If you are looking for a criminal justice school in Missouri, you’ve come to the right place.
A Midwestern state in the heart of the nation, Missouri offers a wealth of sights and activities for residents and tourists alike. The state is bordered by eight other states, which provides easy access to surrounding area attractions. One of the most well-known landmarks in Missouri is the Gateway Arch in St. Louis although the state’s capital is a smaller city, Jefferson City. Other popular sports in the state include Branson, Kansas City, Hannibal, and Columbia. People who enjoy the outdoors will find plenty to keep them busy with lakes, rivers, and beautiful scenery to enjoy throughout the state. In 2010, the state’s population approached nearly 5.6 million people, according to the United States Census Bureau.
Someone interested in a criminal justice degree might wonder about job prospects in Missouri after they complete their education. According to the United States Bureau of Labor Statistics, criminal justice jobs in the state paid an average of $17.44 in May 2012. Across the nation, the job outlook ranged from 7 percent increase for law enforcement officers to an 18 percent increase for probation officers and correctional treatment specialists between 2010 and 2020, which indicates growth between slower than average to average. However, within the state, St. Louis boasted the dubious distinction of topping the country in a list of cities with the highest crime rate. The state and city will probably want to quickly change that reputation and will most likely look for ways to put more money into law enforcement, including the hiring of more employees in the field.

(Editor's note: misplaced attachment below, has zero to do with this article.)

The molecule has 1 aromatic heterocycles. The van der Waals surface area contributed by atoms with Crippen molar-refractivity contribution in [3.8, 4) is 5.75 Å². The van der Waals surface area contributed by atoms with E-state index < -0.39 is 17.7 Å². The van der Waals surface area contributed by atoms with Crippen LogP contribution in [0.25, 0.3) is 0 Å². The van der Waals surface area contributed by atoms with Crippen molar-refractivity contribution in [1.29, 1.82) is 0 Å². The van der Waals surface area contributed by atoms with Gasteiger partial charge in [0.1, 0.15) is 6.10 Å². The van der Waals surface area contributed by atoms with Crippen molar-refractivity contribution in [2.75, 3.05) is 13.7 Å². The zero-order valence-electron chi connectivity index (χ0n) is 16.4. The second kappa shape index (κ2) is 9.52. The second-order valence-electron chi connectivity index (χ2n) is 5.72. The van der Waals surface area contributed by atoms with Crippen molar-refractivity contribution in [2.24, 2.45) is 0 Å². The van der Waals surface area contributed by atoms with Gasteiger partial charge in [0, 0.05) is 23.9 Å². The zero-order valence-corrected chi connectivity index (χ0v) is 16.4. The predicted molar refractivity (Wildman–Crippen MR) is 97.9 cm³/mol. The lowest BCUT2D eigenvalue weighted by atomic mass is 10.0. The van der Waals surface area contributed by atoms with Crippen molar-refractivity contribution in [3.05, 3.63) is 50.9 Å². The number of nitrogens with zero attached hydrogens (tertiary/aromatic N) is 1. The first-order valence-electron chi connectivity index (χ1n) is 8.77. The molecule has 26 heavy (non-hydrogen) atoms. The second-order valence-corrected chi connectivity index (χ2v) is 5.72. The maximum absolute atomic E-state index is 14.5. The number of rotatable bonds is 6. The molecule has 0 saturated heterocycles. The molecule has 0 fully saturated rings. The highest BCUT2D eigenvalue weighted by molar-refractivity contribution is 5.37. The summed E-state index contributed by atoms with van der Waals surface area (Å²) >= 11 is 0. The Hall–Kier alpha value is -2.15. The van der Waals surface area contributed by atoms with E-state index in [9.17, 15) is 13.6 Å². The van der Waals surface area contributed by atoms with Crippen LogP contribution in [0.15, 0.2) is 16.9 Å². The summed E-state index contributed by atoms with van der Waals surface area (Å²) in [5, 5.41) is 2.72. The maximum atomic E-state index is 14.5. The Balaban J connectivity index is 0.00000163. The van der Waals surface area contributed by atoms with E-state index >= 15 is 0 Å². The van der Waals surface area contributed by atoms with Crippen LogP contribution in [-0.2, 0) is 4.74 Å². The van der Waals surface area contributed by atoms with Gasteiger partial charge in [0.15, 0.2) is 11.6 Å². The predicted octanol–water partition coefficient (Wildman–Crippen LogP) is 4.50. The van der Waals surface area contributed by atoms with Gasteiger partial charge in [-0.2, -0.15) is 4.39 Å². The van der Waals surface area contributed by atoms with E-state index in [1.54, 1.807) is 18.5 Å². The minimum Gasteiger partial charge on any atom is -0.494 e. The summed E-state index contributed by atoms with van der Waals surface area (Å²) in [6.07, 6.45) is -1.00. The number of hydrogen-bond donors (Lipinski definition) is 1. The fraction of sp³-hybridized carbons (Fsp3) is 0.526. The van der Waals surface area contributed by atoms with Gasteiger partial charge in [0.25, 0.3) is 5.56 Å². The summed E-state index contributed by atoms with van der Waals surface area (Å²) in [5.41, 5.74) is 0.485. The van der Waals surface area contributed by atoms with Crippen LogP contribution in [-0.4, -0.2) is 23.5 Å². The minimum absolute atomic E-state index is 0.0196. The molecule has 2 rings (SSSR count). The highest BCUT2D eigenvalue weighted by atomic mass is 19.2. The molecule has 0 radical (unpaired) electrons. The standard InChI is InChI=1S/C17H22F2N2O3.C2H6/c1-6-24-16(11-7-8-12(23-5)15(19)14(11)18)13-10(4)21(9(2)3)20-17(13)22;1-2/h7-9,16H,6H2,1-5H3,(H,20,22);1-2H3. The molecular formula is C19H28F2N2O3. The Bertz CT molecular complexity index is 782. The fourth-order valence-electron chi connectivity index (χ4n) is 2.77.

Financial aid and grants
In addition to checking into specific schools for available financial aids and grants, prospective students can seek out federal monies from other agencies, such as the American Criminal Justice Association and the federal government. The federal government provides scholarships for interested students who pursue a degree in cybercrime if they maintain employment for a federal agency for a minimum of two years after graduation.